On every commercial flight the cabin crew will tell you what to do in an emergency. When the yellow cup goes over the steward’s face, they usually ask you to put yours on before you help anyone else. For any selfless person this is a bit counter intuitive. The message is clear though. You can’t help anyone else for long unless you are functioning fully first. I think this is a great metaphor for life.
A good friend of mine died recently and I started thinking about how he lived. He was a leader, he was utterly dependable and he had a fierce sense of duty. He loved people and they loved him. He was always there for others and rarely had a moment for himself. I saw him a few weeks before he left us and realised that he was weary to the depths of his soul. He was one of the most selfless people I have ever known, and I couldn’t help wondering if he had simply got to the point where he just couldn’t give any more.
I have long realised that to be effective I need to be balanced and healthy. What I hadn’t considered, until relatively recently, was that being physically healthy was not enough. In 2005 I was introduced to the work of Carl Rogers. He had a very different take on what it means to be a fully functioning person.
Carl Rogers agreed with Maslow, and added that for a person to grow (and move towards self-actualisation), they need an environment characterised by genuineness, acceptance and understanding. As people move towards self-actualisation (although they never quite get there) they become:
- Open to all their experiences and able to interpret these accurately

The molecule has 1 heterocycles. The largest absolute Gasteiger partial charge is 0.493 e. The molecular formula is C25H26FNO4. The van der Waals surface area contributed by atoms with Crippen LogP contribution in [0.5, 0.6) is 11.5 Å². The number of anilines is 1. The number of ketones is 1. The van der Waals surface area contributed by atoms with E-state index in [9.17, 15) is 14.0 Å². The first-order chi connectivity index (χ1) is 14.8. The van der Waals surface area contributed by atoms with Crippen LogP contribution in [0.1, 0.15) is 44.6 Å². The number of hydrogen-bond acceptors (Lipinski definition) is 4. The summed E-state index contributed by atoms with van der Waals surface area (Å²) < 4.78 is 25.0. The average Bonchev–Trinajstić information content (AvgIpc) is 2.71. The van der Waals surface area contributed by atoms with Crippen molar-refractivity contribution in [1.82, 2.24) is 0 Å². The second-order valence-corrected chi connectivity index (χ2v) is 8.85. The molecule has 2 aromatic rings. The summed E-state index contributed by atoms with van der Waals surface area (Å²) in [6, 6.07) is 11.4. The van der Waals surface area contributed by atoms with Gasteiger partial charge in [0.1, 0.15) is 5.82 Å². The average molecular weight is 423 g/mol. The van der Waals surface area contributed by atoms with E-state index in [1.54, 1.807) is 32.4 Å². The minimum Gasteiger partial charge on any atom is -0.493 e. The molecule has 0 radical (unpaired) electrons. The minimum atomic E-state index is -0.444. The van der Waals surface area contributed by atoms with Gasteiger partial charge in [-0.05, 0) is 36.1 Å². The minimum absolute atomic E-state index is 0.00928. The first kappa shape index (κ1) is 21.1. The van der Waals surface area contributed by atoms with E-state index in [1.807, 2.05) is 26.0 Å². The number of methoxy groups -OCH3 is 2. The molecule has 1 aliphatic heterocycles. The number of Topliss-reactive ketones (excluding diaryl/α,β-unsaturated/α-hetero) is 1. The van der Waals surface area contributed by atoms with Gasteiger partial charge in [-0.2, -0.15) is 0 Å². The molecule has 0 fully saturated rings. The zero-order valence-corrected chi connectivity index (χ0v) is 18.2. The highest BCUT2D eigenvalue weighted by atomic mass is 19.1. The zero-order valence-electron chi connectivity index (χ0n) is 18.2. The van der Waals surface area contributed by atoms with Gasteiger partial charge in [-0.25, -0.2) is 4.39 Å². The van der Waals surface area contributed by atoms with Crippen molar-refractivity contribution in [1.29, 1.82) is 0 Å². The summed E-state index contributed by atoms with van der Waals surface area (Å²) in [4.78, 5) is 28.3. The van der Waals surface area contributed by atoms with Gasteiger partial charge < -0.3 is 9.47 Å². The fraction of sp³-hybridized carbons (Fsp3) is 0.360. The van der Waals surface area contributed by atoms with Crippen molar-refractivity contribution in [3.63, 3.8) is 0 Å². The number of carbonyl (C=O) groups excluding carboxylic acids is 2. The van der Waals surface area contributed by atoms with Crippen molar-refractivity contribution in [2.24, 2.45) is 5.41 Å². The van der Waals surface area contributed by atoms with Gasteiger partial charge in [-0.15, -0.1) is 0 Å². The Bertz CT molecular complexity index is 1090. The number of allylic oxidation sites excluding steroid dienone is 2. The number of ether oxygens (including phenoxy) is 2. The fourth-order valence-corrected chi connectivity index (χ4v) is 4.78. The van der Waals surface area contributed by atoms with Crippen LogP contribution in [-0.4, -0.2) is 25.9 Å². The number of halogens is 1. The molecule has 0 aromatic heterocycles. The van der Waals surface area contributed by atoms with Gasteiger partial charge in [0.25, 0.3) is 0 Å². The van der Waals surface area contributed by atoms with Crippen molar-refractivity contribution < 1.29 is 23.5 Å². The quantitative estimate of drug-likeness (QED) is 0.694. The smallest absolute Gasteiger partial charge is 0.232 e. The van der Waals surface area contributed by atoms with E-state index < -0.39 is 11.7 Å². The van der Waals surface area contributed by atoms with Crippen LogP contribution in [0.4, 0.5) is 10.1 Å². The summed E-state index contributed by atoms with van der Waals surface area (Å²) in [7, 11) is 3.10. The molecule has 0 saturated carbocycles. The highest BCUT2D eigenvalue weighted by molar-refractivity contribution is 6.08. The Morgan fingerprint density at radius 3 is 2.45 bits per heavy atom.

- Less defensive – having no need to distort or deny
- More trusting of their own feelings and instincts
- Able to accept themselves and others as they are and without judgement
For Rogers, fully functioning people are well adjusted, well balanced and interesting to know, often becoming high achievers. It struck me that these sound very like the qualities we need in our leaders these days.
Wouldn’t things be different if our leaders were confident enough to tell us what was really going on without feeling they have to distort the truth (for our benefit!!). Wouldn’t it be great if they were sufficiently aware to know what we really felt about things and were big enough to not condemn us when we disagree with them? What if their presence encouraged us to grow rather than forcing us to be equally defensive in self-protection?
Leaders who like the idea of being a fully functioning person (and anyone else for that matter) have some serious work to do. It is easy to read about consciousness or authenticity but at some point you have to put your beliefs into practice. Self-development at this level is not easy, but it is really worth the effort.
My friend believed passionately in the work of Carl Rogers and certainly put the effort in. He functioned fully as both a person and a leader. He continued to grow until the end and I suspect he was getting close to heeding the voice that said it was Ok to take time for himself. I will never know.
I do know though, that to become a fully functioning leader you have to become a fully functioning person first. I also know that we need lots more fully functioning leaders and invite those of you who are curious to explore more.